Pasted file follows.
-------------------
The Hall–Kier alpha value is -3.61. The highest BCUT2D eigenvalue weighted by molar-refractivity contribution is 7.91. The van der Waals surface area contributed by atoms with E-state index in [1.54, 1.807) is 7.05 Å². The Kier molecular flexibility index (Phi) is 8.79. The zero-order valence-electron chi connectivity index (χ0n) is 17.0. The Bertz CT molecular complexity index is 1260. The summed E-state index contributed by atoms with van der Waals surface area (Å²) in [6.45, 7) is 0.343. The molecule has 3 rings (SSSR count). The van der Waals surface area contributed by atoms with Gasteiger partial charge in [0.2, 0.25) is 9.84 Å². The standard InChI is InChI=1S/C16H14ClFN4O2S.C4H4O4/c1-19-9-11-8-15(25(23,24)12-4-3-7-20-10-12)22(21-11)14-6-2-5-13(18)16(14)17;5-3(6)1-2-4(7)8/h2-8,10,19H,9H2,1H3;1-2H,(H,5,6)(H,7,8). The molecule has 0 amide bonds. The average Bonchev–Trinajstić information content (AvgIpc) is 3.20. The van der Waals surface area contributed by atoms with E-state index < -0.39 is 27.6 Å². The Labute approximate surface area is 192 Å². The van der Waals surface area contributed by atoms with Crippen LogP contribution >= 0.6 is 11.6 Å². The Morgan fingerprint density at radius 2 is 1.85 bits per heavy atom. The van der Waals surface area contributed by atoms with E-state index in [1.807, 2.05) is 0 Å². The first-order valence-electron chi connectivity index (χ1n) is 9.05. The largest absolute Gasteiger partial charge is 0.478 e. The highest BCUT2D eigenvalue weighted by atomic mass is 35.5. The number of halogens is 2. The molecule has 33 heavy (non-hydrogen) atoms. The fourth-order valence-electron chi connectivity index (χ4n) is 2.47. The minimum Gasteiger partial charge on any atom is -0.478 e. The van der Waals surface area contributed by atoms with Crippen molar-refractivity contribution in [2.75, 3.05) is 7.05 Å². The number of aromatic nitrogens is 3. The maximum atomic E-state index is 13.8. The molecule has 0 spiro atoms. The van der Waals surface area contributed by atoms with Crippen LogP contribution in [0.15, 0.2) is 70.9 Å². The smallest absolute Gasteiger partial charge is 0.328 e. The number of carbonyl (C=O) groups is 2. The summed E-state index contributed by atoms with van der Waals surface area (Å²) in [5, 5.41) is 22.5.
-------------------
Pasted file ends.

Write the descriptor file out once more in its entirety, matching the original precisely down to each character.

The Hall–Kier alpha value is -3.61. The highest BCUT2D eigenvalue weighted by molar-refractivity contribution is 7.91. The van der Waals surface area contributed by atoms with E-state index in [1.54, 1.807) is 7.05 Å². The Kier molecular flexibility index (Phi) is 8.79. The zero-order valence-electron chi connectivity index (χ0n) is 17.0. The Bertz CT molecular complexity index is 1260. The summed E-state index contributed by atoms with van der Waals surface area (Å²) in [6.45, 7) is 0.343. The molecule has 3 rings (SSSR count). The van der Waals surface area contributed by atoms with Gasteiger partial charge in [0.2, 0.25) is 9.84 Å². The standard InChI is InChI=1S/C16H14ClFN4O2S.C4H4O4/c1-19-9-11-8-15(25(23,24)12-4-3-7-20-10-12)22(21-11)14-6-2-5-13(18)16(14)17;5-3(6)1-2-4(7)8/h2-8,10,19H,9H2,1H3;1-2H,(H,5,6)(H,7,8). The molecule has 0 amide bonds. The average Bonchev–Trinajstić information content (AvgIpc) is 3.20. The van der Waals surface area contributed by atoms with E-state index < -0.39 is 27.6 Å². The Labute approximate surface area is 192 Å². The van der Waals surface area contributed by atoms with Crippen LogP contribution >= 0.6 is 11.6 Å². The Morgan fingerprint density at radius 2 is 1.85 bits per heavy atom. The van der Waals surface area contributed by atoms with E-state index in [1.807, 2.05) is 0 Å². The first-order valence-electron chi connectivity index (χ1n) is 9.05. The largest absolute Gasteiger partial charge is 0.478 e. The highest BCUT2D eigenvalue weighted by atomic mass is 35.5. The number of halogens is 2. The molecule has 33 heavy (non-hydrogen) atoms. The fourth-order valence-electron chi connectivity index (χ4n) is 2.47. The minimum Gasteiger partial charge on any atom is -0.478 e. The van der Waals surface area contributed by atoms with Crippen molar-refractivity contribution in [2.75, 3.05) is 7.05 Å². The number of aromatic nitrogens is 3. The maximum atomic E-state index is 13.8. The molecule has 0 spiro atoms. The van der Waals surface area contributed by atoms with Crippen LogP contribution in [0.15, 0.2) is 70.9 Å². The smallest absolute Gasteiger partial charge is 0.328 e. The number of carbonyl (C=O) groups is 2. The summed E-state index contributed by atoms with van der Waals surface area (Å²) in [5, 5.41) is 22.5.